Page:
Post COVID-19 sequelae of the respiratory system. A single center experience reporting the compromise of the airway, alveolar and vascular components
Monaldi Arch Chest Dis. 2022 Oct 11. doi: 10.4081/monaldi.2022.2412. Online ahead of print.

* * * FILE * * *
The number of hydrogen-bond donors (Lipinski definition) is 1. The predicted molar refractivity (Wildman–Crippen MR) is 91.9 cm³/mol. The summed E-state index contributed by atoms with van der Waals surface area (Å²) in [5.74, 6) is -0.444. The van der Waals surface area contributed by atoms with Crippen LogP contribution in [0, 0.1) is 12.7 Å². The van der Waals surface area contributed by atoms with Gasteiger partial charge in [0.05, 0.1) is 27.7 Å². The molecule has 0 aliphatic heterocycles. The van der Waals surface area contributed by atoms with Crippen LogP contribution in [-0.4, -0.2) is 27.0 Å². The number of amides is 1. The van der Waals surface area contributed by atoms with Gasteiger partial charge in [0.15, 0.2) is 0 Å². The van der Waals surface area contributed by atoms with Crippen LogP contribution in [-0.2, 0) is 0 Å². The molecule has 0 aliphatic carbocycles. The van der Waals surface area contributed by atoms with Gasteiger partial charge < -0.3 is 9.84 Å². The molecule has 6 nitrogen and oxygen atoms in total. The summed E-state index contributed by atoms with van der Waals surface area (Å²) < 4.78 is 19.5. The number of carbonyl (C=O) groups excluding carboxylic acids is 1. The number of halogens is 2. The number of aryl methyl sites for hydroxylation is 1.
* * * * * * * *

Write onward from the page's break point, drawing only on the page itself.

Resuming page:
The long-term sequelae of COVID-19 have now become more common and appreciable. The SARS-CoV-2 virus can cause a variety of infectious and non-infectious pulmonary complications. The purpose of this study is to raise awareness about post-COVID-19 pulmonary sequelae, both infectious and non-infectious, in this geographical area. A retrospective study was conducted from July 1st 2020 to December 20th 2020. A total of 1200 patients were evaluated, with 83 suffering from post-COVID-19 pulmonary complications. The patients’ mean age was 62 years (IQR 55-69), with 63 (75.9%) being male. The most common co-morbid illnesses were hypertension (49, 59%) and diabetes (45, 54.2%). The majority of them (37, 44.6%) had severe COVID-19, followed by critical COVID-19 (33, 39.8%). There was no statistically significant difference in recurrence of respiratory symptoms or duration of current illness between non-severe, severe, and critical COVID-19 patients. Non-infectious complications were observed in the majority of patients (n=76, 91.5%), including organizing pneumonia/ground glass opacities in 71 (88%) patients, fibrosis in 44 (55%), pulmonary embolism in 10 (12.5%), pneumomediastinum in 6 (7.4%) and pneumothorax in 7 (8.6%). Infective complications (25, 30.1%) included aspergillus infection in 10 (12.0%) and bacterial infection in 5 (8.47%), with more gram-negative infections and one patient developing Mycobacterium tuberculosis. Post COVID-19 mortality was 11 (13.3%). The long-term pulmonary sequelae of COVID-19 are not rare. Cryptogenic organizing pneumonia, ground glass opacities, and fibrosis were common post-COVID-19 sequelae in our patients. This necessitates frequent close monitoring of these patients in order to initiate early appropriate management and prevent further morbidity and eventual mortality.